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I have a db server CNAME'd to its external ec2 domain

I have a client trying to connect to my I granted privileges:

grant all privileges on *.* to 'some_user'@'';

and in the client try:

mysql -u some_user -h

only to get:

ERROR 1130 (00000): Host 'my-client-internal-mac.compute-1.internal' is not allowed to connect to this MySQL server

So it obviously maps its external domain to the internet domain. So How do I get mysql to allow my client given the restriction below.

NOTE I can't use the internal ip as all these servers are ebs root mounted and i start/stop them all the time, so the internal ip changes, but i map an external elastic ip each time i spin it up so its external ip is always the same

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up vote 0 down vote accepted

The easy method is to grant access to someuser@%, which means "someuser from any host". This reduces security, but it may be good enough depending on your setup.

In particular, if your EC2 security settings don't allow public access on port 3306, this should be fine. The EC2 firewall will only allow access from machines launched by your account.

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ya that's actually what i've done for the time being... it works but i wouldn't want it in a production setup. This is just a benchmarking setup so we take it on/offline all the time, no biggy, thx! – brad Jul 19 '10 at 18:46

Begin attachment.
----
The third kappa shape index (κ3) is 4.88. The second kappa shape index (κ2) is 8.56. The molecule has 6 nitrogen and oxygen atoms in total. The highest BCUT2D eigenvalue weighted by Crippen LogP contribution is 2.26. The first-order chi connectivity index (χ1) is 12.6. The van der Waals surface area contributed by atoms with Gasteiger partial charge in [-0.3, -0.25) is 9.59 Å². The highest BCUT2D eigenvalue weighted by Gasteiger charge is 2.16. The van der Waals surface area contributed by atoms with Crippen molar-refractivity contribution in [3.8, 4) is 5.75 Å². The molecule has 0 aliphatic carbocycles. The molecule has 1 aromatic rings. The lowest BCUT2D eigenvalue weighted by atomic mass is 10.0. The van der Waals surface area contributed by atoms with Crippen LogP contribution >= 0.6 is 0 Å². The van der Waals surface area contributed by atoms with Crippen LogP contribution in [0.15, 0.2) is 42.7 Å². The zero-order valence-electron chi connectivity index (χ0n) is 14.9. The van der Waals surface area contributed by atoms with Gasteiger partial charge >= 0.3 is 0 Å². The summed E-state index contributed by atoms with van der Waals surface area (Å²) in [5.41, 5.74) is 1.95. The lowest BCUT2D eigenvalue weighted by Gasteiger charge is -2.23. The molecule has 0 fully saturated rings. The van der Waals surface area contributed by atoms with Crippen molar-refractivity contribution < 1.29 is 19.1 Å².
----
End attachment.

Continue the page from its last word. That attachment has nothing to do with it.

oh and I didn't realize that it would only allow machines from MY acct to access mysql, so that's perfect! – brad Jul 19 '10 at 18:47

What exactly will ec2 firewall pass/deny depends on settings of security group. Hopefully default security group is configured to deny all traffic from any machines (ec2 or internet) that do not belong to the same security group. look here for a nice explanation Anyway it is easy to mistakenly open your ec2 mysql db to all internet if you are not care enough...

I am also struggling with the same problem: ec2 mysql client connects to ec2 mysql server via its private ip. Even if you assign elastic ip to mysql client it does not help since communication is done via private ip which is changed with each reboot. Maybe it is possible to force mysql client to connect via its public ip interface. It seems possible but on the other side it could be costly since communication via public ips in ec2 is paid!

So currently my db account is accessible from any host in internet ( someuser@% )and security is delegated to ip/security-group access layer.

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I'm slightly uncomfortable with leaving my security "delegated to ip/security-group access layer". Actually, I'm not sure what that really means.

Furthermore, I dot not think it's a good idea to leave wildcard mysql grants open, unless my goal is to get hacked.

IMHO the most secure way to do this is to to use elastic IPs and hard-code the IPs in the MySQL grant table (ouch, but it's the best way).

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With the default setup, Amazon security groups will prevent other customers and the outside world connecting to MySQL. If you have multiple instances using it and being created, restarted etc. then it's not really practical to do IP based access control, as there will constantly be new IPs. The best I can think of to do is to use %.ec2.internal which will filter anything from the internet, as a second line of defence after EC2.

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